I realized a few weeks before the Williams Route 66 Marathon that there was a time limit on your water stops. If you ran slower than a 15-minute pace, you were out of luck. Too slow? Better carry your own water. I’ll be honest: it made me so mad.
I’m a slow runner. This isn’t modesty talking. I’m so slow, I sometimes get passed by walkers. Really. Once, my husband took a picture of me running, and we later discovered there was a man walking in hiking boots – hiking boots! – who was passing me. I don’t like to talk about my pace because honestly, I’m embarrassed. It’s slower than a 15-minute mile.
So when I realized that there was a limit for the water stops, I was scared. What if I couldn’t make it that quickly? What if ran out of water?
Also, setting a time limit can weed out the walkers and slow people like me. It’s pretty disheartening. Doesn’t my training count? Don’t my miles count? I do all the same miles. I do all the same runs. It just takes me twice as long as some people, even three times as long as the fastest folks. Does that mean it doesn’t count? The more I thought about it, the angrier I got.
I bought a water bottle belt the night before the race and my running buddy, Megan Rolland, gave me some Gu to put in the pocket. (She told me to eat it at Mile 6. I was pretty sure if I didn’t eat it right then, I would collapse on the course.) I wrote the mileage for the water stops at the time limits for a 15-minute pace. If I could make it to the first water stop at Mile 2, then I wouldn’t have to use my water until after then.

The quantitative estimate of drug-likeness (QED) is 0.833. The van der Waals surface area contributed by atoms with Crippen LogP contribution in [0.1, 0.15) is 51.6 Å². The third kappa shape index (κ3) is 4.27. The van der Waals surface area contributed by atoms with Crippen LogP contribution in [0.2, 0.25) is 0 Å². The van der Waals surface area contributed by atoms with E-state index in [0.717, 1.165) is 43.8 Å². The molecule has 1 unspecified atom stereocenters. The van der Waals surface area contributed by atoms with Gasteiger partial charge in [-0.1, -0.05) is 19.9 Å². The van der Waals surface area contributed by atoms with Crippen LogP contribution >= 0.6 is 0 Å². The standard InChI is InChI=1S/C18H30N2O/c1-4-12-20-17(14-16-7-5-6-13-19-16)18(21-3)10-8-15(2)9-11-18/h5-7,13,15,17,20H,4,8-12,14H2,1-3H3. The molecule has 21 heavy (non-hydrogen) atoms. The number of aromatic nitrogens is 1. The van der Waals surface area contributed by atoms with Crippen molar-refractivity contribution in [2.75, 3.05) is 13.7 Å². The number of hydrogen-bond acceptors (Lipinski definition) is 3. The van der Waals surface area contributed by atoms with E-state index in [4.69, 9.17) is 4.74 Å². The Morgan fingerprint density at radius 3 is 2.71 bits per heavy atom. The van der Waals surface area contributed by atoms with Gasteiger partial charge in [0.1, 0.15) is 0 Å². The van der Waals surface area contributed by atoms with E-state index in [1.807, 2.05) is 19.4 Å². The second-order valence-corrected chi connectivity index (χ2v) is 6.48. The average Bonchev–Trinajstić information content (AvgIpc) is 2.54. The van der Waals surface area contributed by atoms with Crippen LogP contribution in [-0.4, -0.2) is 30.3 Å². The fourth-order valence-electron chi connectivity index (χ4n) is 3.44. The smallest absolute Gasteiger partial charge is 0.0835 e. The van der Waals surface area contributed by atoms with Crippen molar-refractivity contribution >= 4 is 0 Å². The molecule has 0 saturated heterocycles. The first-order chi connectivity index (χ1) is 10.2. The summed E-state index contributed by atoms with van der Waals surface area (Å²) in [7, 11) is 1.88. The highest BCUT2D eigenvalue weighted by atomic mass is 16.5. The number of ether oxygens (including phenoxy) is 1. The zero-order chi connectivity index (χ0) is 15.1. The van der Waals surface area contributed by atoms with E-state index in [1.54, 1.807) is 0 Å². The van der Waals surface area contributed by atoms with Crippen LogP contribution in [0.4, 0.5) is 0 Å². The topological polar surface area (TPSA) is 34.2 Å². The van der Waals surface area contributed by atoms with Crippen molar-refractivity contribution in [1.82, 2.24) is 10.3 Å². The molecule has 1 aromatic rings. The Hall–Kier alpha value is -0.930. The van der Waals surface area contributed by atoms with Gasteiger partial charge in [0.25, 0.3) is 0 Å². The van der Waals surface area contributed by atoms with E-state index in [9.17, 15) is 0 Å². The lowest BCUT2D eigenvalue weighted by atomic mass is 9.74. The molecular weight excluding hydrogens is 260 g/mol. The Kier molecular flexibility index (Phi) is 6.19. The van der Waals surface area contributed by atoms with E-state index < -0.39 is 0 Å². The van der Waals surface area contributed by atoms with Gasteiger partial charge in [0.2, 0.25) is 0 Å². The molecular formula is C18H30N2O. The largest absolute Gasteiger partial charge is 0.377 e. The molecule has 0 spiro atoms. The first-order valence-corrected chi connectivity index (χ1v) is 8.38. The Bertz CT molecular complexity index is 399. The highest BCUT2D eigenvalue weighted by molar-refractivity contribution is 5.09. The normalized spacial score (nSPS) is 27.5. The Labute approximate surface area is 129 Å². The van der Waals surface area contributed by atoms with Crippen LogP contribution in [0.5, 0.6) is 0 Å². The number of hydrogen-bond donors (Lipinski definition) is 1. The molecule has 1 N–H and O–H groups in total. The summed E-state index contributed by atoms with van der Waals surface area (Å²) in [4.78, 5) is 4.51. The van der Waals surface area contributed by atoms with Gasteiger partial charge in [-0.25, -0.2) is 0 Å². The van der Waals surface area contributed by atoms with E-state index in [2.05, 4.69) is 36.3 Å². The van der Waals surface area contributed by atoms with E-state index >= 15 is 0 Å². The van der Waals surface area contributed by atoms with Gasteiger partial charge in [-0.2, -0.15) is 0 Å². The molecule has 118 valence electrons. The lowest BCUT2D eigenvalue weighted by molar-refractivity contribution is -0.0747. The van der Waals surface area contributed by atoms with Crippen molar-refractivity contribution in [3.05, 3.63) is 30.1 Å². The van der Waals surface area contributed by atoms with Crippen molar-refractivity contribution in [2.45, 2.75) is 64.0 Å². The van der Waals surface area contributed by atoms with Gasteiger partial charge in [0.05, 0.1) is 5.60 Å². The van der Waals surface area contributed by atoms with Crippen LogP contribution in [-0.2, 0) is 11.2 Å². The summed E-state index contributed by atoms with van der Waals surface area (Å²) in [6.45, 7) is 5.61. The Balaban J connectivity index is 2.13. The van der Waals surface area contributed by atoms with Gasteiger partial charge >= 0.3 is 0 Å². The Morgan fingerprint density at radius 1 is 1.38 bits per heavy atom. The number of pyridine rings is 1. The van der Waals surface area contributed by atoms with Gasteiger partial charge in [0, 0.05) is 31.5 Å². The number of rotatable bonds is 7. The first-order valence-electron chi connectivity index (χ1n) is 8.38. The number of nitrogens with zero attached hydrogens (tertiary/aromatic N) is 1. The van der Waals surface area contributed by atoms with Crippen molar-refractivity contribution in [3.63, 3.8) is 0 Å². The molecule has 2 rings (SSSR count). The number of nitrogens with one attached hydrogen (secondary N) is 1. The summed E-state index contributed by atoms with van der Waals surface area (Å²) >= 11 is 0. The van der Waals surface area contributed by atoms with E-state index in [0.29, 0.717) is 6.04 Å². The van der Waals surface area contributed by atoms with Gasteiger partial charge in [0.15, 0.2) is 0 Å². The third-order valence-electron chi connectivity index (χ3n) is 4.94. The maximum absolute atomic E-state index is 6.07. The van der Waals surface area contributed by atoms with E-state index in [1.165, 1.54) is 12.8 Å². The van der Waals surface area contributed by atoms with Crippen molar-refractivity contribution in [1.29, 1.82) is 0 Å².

I headed out onto the hilly first half of the course with the determination to make it to the first water stop. I checked my watch over and over and over. I squeaked in and drank both water and Gatorade. I kept moving and made it to the next water stop. And then next. And on and on. Finally, I hit the last one – Mile 12 – just as they were packing up. I was there right at the 15-minute pace. Me. I was running a 15-minute pace. It was only 1.1 miles to go and I was spent.
It took me 20 minutes to finish that last bit. I ran a few steps, walked, ran a few steps, walked some more. It took so long.
I crossed the finish line and still didn’t really believe my watch or the time on the clock above. I shuffled through the food tent, my legs dragging. I met up with Megan, who had finished more than an hour an a half earlier, and then found my family. I sat down for a long, long time.
When I finally stood up, my husband took me to the timing tent, where a sweet woman in a cozy sweatshirt printed out a ticket for me. I beat my best time by 20 minutes.
Twenty minutes? Was that even real?
So, thanks, Tulsa. I was running as fast as I could so I wouldn’t dehydrate and die, and I set a personal best. So I guess I’m not that mad at you now.